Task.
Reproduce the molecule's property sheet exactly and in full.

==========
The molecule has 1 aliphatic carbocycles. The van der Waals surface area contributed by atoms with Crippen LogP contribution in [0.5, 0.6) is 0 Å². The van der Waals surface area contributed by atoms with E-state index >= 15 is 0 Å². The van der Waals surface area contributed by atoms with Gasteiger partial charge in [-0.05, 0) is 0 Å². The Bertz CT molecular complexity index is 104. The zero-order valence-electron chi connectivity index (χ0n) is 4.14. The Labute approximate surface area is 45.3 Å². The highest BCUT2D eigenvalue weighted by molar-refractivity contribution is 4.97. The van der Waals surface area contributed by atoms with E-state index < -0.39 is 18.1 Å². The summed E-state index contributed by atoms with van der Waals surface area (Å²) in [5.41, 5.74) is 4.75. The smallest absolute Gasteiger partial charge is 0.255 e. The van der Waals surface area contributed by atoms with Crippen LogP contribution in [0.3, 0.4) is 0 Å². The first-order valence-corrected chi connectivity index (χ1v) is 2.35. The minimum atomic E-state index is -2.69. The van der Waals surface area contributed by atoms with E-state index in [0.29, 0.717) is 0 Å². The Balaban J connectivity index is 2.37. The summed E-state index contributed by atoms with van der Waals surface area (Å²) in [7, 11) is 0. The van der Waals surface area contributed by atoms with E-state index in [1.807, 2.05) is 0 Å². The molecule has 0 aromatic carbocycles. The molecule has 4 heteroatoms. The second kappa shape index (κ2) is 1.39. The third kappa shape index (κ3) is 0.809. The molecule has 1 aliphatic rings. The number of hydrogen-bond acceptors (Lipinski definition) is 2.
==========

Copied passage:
The molecule has 1 aliphatic carbocycles. The van der Waals surface area contributed by atoms with Crippen LogP contribution in [0.5, 0.6) is 0 Å². The van der Waals surface area contributed by atoms with E-state index >= 15 is 0 Å². The van der Waals surface area contributed by atoms with Gasteiger partial charge in [-0.05, 0) is 0 Å². The Bertz CT molecular complexity index is 104. The zero-order valence-electron chi connectivity index (χ0n) is 4.14. The Labute approximate surface area is 45.3 Å². The highest BCUT2D eigenvalue weighted by molar-refractivity contribution is 4.97. The van der Waals surface area contributed by atoms with E-state index < -0.39 is 18.1 Å². The summed E-state index contributed by atoms with van der Waals surface area (Å²) in [5.41, 5.74) is 4.75. The smallest absolute Gasteiger partial charge is 0.255 e. The van der Waals surface area contributed by atoms with Crippen LogP contribution in [0.3, 0.4) is 0 Å². The first-order valence-corrected chi connectivity index (χ1v) is 2.35. The minimum atomic E-state index is -2.69. The van der Waals surface area contributed by atoms with E-state index in [0.29, 0.717) is 0 Å². The Balaban J connectivity index is 2.37. The summed E-state index contributed by atoms with van der Waals surface area (Å²) in [7, 11) is 0. The van der Waals surface area contributed by atoms with E-state index in [1.807, 2.05) is 0 Å². The molecule has 0 aromatic carbocycles. The molecule has 4 heteroatoms. The second kappa shape index (κ2) is 1.39. The third kappa shape index (κ3) is 0.809. The molecule has 1 aliphatic rings. The number of hydrogen-bond acceptors (Lipinski definition) is 2.